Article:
Already Gone, Part 2 - Refinery Shutdowns Around the World

We often tend to focus on the U.S. refining picture, but, just like crude oil, refined products trade globally, and international closures ultimately have the same effect as domestic ones on the worldwide products market. Recent international closures have been distributed throughout the world — concentrated in developed countries, including several in Europe, as well as Japan, Singapore, Australia and New Zealand, but also in some developing economies like South Africa and Sri Lanka. Most of these capacity reductions were driven by the same forces as in the U.S., namely, poor economics as a result of the pandemic-lockdown-driven demand plunge in 2020 and 2021, as well as expectations that margins would take a long time to recover post-COVID. Of course, worries that the energy transition and policies to that end would suppress demand in the long-term also played a key role, as did some fundamental competitiveness issues at individual facilities. In today’s RBN blog, we take a closer look at the more than 2 MMb/d of international capacity closures since 2019.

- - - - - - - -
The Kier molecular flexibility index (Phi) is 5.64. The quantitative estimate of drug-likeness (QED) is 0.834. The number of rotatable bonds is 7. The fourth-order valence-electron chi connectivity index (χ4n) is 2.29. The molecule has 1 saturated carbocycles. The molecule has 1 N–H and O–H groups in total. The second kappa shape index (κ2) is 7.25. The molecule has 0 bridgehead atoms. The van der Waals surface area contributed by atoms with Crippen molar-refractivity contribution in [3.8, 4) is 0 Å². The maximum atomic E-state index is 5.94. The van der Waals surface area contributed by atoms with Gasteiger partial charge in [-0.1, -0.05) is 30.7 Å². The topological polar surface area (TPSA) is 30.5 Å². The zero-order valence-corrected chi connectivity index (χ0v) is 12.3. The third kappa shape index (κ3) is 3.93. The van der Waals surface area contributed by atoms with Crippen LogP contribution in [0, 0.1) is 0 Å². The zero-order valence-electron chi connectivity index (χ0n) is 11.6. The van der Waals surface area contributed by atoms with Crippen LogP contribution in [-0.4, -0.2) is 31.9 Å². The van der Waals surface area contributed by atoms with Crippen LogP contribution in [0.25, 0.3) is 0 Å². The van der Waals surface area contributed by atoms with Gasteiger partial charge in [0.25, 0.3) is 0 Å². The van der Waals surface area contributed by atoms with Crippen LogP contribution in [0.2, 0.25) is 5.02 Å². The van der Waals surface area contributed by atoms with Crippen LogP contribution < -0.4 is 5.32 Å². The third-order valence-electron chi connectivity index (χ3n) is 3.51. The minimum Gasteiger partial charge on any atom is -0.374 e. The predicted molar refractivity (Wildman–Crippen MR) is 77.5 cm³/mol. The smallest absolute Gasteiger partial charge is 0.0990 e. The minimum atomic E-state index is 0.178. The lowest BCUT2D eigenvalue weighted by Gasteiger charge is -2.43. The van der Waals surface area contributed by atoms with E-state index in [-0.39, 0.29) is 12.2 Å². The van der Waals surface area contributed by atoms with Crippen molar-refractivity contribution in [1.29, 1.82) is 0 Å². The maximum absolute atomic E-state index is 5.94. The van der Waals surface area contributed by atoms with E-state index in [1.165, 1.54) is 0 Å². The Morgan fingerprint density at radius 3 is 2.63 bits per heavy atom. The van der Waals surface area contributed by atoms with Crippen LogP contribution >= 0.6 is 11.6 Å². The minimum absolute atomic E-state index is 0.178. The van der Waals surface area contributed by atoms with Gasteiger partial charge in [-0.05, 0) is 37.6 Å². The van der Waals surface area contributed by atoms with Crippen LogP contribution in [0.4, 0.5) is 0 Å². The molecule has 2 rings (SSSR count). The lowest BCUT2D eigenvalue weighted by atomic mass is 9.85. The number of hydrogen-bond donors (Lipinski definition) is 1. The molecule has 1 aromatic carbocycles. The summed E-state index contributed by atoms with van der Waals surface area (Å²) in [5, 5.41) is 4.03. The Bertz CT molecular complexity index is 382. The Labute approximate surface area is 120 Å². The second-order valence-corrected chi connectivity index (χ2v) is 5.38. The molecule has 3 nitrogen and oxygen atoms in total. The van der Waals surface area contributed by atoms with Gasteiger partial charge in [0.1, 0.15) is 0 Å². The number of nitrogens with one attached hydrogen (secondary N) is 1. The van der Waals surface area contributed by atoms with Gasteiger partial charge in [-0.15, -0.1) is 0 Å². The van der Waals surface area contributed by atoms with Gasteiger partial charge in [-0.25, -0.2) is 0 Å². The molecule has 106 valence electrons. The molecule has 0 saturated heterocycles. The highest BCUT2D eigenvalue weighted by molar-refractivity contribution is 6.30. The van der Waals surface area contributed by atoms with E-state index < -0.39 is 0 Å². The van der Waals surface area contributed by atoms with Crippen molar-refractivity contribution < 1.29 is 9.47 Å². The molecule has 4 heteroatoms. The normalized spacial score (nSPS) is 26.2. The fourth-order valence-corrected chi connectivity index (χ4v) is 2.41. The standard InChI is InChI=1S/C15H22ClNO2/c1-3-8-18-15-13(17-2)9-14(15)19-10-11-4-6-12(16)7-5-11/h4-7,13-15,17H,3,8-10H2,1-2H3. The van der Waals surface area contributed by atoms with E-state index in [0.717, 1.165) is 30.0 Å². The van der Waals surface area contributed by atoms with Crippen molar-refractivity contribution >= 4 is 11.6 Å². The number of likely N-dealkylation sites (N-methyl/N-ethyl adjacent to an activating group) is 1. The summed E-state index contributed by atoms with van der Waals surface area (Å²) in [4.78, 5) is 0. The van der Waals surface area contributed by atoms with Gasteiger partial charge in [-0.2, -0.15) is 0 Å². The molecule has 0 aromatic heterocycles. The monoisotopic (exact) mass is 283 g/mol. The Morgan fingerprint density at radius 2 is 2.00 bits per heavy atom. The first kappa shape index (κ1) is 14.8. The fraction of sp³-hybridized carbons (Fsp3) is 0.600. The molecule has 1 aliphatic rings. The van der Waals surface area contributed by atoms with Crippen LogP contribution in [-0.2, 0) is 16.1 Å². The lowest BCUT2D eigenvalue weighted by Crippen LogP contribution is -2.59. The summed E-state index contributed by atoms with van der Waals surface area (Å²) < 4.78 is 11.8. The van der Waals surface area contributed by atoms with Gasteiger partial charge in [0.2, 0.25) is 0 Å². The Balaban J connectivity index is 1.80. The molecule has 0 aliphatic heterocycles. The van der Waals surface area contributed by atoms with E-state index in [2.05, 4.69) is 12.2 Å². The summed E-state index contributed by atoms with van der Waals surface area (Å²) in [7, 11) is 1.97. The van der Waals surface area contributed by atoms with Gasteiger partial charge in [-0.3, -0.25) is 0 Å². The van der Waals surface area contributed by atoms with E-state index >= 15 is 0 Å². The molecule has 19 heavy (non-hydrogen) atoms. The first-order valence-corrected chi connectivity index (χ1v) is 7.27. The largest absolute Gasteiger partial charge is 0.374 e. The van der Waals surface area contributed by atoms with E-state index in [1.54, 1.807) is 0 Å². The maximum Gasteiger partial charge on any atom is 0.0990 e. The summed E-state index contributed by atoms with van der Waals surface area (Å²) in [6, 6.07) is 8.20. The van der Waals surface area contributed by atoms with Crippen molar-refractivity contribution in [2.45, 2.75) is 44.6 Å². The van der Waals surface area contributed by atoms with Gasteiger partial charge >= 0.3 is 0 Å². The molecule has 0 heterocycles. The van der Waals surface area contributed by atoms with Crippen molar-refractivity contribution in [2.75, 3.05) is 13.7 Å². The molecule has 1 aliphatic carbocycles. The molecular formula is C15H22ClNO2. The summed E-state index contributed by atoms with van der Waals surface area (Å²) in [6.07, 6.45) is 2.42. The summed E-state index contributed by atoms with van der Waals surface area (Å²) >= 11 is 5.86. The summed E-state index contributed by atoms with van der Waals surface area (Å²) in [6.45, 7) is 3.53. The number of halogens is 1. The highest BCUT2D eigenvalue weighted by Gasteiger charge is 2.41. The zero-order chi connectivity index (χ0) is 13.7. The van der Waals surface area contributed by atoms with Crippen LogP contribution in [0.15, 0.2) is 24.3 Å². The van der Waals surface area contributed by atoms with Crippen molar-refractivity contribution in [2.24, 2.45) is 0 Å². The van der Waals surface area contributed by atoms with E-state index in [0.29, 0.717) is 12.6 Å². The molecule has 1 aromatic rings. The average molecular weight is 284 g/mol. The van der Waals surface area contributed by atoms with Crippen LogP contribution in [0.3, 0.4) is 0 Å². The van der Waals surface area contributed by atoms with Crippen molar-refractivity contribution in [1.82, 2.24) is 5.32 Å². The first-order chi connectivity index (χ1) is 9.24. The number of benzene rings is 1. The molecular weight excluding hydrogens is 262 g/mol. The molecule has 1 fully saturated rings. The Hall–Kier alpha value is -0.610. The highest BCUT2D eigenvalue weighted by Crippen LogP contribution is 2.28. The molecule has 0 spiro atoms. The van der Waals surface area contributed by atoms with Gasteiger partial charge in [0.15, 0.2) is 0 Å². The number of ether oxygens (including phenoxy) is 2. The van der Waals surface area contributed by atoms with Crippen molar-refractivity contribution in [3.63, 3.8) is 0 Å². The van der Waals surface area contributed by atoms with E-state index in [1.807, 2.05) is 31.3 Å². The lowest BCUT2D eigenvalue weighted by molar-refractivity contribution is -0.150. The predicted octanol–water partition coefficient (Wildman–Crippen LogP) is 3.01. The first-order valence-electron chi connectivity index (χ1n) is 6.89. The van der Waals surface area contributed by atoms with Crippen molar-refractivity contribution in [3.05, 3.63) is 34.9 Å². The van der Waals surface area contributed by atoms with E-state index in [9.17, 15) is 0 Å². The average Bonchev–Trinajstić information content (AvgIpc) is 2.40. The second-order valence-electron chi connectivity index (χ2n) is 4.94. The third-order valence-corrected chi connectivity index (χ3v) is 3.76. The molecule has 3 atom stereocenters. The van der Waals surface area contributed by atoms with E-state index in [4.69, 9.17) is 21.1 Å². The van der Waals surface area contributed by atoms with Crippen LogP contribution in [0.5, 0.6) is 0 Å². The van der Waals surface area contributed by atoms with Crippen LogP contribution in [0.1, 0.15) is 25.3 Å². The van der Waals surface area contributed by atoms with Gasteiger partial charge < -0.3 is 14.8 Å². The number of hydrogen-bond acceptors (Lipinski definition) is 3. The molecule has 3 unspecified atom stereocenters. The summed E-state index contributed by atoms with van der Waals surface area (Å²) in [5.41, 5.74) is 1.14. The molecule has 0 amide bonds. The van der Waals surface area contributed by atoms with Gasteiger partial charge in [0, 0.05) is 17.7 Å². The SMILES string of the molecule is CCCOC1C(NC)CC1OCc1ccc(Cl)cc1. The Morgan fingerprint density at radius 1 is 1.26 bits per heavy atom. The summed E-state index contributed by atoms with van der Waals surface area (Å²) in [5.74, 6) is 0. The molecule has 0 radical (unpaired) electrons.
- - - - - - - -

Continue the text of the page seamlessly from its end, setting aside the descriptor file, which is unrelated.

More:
The first blog in this series reviewed the roughly 1.3 MMb/d of North American refinery capacity reductions that have occurred since 2019, and the additional 400 Mb/d planned to be taken offline over the next two years. But unlike in the U.S., where the refining industry had been adding capacity prior to 2019, Europe has experienced a long-term decline in refining capacity due to sluggish demand and decreased competitiveness. Since 1980, the continent’s refinery capacity (excluding Turkey and the former USSR) has fallen by almost 8 MMb/d (a decline of more than a third; stacked bars in Figure 1). Most recently, Europe lost about 3 MMb/d of refinery capacity from 2006 through 2017 (dashed red box), before a brief “European Spring,” inspired by lower crude costs and a bump in demand, led to a few years of better margins. The good times came to an abrupt end with the COVID-related lockdowns, and since the beginning of 2020, Europe has lost an additional 800 Mb/d of refining capacity through complete and partial closures.

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